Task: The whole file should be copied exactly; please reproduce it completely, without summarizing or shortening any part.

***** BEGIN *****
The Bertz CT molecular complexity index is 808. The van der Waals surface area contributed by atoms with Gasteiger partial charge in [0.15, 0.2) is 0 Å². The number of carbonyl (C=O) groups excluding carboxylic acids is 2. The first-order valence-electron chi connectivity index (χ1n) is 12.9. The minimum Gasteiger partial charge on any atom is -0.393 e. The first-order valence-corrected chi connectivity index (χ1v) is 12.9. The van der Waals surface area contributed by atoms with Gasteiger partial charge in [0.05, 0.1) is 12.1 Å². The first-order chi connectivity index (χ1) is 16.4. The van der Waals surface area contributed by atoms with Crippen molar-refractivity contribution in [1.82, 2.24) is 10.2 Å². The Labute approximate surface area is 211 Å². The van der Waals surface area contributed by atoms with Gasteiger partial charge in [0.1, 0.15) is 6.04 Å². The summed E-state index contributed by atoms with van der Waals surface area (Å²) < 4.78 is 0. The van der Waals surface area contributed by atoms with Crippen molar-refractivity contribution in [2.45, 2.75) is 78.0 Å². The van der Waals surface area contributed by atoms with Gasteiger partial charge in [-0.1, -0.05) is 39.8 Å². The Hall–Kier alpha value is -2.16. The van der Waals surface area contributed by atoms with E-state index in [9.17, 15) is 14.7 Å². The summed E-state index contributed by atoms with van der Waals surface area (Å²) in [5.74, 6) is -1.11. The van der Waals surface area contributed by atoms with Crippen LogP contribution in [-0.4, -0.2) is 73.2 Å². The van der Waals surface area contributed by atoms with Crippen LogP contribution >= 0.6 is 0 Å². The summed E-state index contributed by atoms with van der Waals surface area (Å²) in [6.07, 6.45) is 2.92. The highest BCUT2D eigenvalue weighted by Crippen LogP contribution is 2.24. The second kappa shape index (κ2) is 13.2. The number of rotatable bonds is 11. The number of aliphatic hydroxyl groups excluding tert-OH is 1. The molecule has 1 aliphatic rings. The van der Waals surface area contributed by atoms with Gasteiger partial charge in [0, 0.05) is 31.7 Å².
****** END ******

The Bertz CT molecular complexity index is 808. The van der Waals surface area contributed by atoms with Gasteiger partial charge in [0.15, 0.2) is 0 Å². The number of carbonyl (C=O) groups excluding carboxylic acids is 2. The first-order valence-electron chi connectivity index (χ1n) is 12.9. The minimum Gasteiger partial charge on any atom is -0.393 e. The first-order valence-corrected chi connectivity index (χ1v) is 12.9. The van der Waals surface area contributed by atoms with Gasteiger partial charge in [0.05, 0.1) is 12.1 Å². The first-order chi connectivity index (χ1) is 16.4. The van der Waals surface area contributed by atoms with Crippen molar-refractivity contribution in [1.82, 2.24) is 10.2 Å². The Labute approximate surface area is 211 Å². The van der Waals surface area contributed by atoms with Gasteiger partial charge in [0.1, 0.15) is 6.04 Å². The summed E-state index contributed by atoms with van der Waals surface area (Å²) < 4.78 is 0. The van der Waals surface area contributed by atoms with Crippen molar-refractivity contribution in [2.45, 2.75) is 78.0 Å². The van der Waals surface area contributed by atoms with Gasteiger partial charge in [-0.1, -0.05) is 39.8 Å². The Hall–Kier alpha value is -2.16. The van der Waals surface area contributed by atoms with E-state index in [9.17, 15) is 14.7 Å². The summed E-state index contributed by atoms with van der Waals surface area (Å²) in [5.74, 6) is -1.11. The van der Waals surface area contributed by atoms with Crippen LogP contribution in [-0.4, -0.2) is 73.2 Å². The van der Waals surface area contributed by atoms with Crippen LogP contribution >= 0.6 is 0 Å². The summed E-state index contributed by atoms with van der Waals surface area (Å²) in [6.07, 6.45) is 2.92. The highest BCUT2D eigenvalue weighted by Crippen LogP contribution is 2.24. The second kappa shape index (κ2) is 13.2. The number of rotatable bonds is 11. The number of aliphatic hydroxyl groups excluding tert-OH is 1. The molecule has 1 aliphatic rings. The van der Waals surface area contributed by atoms with Gasteiger partial charge in [0, 0.05) is 31.7 Å².